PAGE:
María Korol was born in Buenos Aires, Argentina, in 1980 and moved to the United States in 2004. Her former education in classic and modern dance shifted to an interest in the visual arts while studying at the University of California, Irvine. She holds a Master in Fine Arts degree in painting and drawing from Indiana University, Bloomington. She has shown her paintings and drawings nationally and internationally in places as far afield as Bogotá, New York, and Berlin, and has been the recipient of scholarships to the Women's Art Institute in 2015, and the Akademie der Künste in Berlin in 2016. She has taught courses in drawing, painting, two-dimensional design, and digital photography at Indiana University, Bloomington, Minneapolis College of Art and Design, and Concordia College, Moorhead, where she also served as the Cyrus M. Running Gallery Director. She is currently based in Atlanta, Georgia and teaches painting and digital photography at Agnes Scott College.
Photo by Tom Meyer
The main thing in making art often is letting go of your expectation and your idea.
What is seen and called the picture is what remains - an evidence. Even as one travels in painting toward a state of 'unfreedom' where only certain things can happen, unaccountably the unknown and free must appear.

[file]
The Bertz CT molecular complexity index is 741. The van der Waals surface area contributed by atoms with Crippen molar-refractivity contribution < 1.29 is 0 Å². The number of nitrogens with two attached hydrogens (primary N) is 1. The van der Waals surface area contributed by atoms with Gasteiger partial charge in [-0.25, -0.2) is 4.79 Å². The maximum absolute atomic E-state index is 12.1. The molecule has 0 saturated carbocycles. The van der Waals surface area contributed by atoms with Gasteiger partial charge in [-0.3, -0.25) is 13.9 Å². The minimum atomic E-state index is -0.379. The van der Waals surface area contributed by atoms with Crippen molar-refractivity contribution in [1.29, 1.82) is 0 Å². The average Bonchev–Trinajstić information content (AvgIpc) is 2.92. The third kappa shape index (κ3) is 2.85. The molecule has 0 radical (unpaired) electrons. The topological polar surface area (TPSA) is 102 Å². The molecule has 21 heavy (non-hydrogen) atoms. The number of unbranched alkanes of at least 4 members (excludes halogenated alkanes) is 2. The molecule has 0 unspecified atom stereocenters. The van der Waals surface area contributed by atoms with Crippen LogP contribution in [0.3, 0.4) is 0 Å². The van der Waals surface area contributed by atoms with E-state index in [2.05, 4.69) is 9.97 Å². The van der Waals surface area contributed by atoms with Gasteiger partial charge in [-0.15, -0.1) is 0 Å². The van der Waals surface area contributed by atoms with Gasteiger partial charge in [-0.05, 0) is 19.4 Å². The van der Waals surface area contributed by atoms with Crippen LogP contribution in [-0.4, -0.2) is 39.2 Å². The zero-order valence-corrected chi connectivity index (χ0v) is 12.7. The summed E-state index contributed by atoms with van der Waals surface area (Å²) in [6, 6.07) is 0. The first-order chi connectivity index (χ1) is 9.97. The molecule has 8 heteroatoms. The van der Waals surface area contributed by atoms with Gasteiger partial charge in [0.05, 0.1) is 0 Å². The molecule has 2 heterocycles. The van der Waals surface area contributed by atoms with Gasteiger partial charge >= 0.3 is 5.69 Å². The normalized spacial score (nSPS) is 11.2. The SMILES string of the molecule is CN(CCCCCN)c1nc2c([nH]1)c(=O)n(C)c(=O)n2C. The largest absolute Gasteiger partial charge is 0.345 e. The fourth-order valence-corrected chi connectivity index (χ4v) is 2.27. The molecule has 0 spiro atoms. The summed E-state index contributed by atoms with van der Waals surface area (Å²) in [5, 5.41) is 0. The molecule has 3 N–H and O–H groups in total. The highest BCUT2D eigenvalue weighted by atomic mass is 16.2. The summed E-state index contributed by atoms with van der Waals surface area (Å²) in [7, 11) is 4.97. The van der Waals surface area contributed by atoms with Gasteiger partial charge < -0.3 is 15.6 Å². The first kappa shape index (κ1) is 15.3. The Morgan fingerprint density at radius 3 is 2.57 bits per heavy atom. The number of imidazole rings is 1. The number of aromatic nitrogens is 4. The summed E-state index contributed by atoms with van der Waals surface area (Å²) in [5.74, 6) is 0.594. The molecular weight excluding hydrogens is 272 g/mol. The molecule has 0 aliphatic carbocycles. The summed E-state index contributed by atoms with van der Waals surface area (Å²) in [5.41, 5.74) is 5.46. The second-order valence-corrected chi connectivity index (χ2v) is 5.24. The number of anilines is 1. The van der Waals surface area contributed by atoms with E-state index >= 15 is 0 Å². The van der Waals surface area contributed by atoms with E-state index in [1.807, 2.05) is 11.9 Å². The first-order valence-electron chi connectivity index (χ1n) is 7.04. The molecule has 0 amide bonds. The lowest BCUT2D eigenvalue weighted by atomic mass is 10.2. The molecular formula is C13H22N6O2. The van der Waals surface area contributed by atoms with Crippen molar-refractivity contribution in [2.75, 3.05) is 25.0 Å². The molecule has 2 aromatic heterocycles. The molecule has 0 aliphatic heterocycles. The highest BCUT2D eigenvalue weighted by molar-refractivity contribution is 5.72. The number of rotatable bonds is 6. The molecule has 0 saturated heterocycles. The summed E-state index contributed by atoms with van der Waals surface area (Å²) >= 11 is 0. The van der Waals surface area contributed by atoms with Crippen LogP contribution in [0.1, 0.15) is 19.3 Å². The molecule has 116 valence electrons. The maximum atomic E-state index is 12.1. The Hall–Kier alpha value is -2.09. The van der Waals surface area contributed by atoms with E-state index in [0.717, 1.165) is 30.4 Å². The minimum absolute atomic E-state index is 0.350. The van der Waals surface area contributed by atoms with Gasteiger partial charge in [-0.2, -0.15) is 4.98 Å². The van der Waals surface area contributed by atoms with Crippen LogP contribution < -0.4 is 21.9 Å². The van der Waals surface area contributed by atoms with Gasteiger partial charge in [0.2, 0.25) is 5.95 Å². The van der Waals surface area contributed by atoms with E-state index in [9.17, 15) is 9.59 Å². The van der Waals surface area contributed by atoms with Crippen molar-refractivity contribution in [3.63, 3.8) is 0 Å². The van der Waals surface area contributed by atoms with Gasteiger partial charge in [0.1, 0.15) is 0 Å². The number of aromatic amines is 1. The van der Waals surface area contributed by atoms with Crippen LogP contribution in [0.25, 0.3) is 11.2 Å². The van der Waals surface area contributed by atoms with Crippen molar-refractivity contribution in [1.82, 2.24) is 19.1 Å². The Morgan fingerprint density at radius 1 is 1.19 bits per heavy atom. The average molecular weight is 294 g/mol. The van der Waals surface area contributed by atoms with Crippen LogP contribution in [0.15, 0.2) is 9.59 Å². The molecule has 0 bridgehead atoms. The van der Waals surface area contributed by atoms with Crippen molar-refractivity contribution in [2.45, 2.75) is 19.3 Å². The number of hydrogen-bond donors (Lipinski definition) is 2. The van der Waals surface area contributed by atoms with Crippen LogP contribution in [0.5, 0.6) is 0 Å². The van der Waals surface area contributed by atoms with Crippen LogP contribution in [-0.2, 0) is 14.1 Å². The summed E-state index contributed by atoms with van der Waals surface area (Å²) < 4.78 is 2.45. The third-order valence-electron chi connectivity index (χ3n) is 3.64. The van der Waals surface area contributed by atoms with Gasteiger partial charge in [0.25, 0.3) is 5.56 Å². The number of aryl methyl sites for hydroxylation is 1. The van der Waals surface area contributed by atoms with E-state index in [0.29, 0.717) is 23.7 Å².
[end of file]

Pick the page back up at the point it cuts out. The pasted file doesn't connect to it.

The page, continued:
My drawings are attempts to release what is in my mind, transforming that into an image that I both invent and recognize. A sense of longing in the intensity of color and a search for home in the way the work absorbs me and how it develops are all-important elements. The images grow from inventive improvisation, always keeping process and a sense of discovery to the fore. A tale of what the image is about surges into view, for example: two contrasting zones fighting and embracing each other. I allow a poetic narrative to guide me to events on the surface, leaving room to be lost and searching, changing course. Pushing myself to discoveries through unpredictable moves, being alert to possibilities I had not considered before. This attitude helps me keep the image fresh throughout the process and it is also a philosophical approach. Having no fixed outcome, learning to appreciate the unexpected, adapting and reacting to the influence of one’s changing thoughts and environment: these are helpful attitudes in the studio and in life. I try to surprise myself with new routes of action and thought so I can hopefully create a crack in the work insinuating those possibilities to the viewer.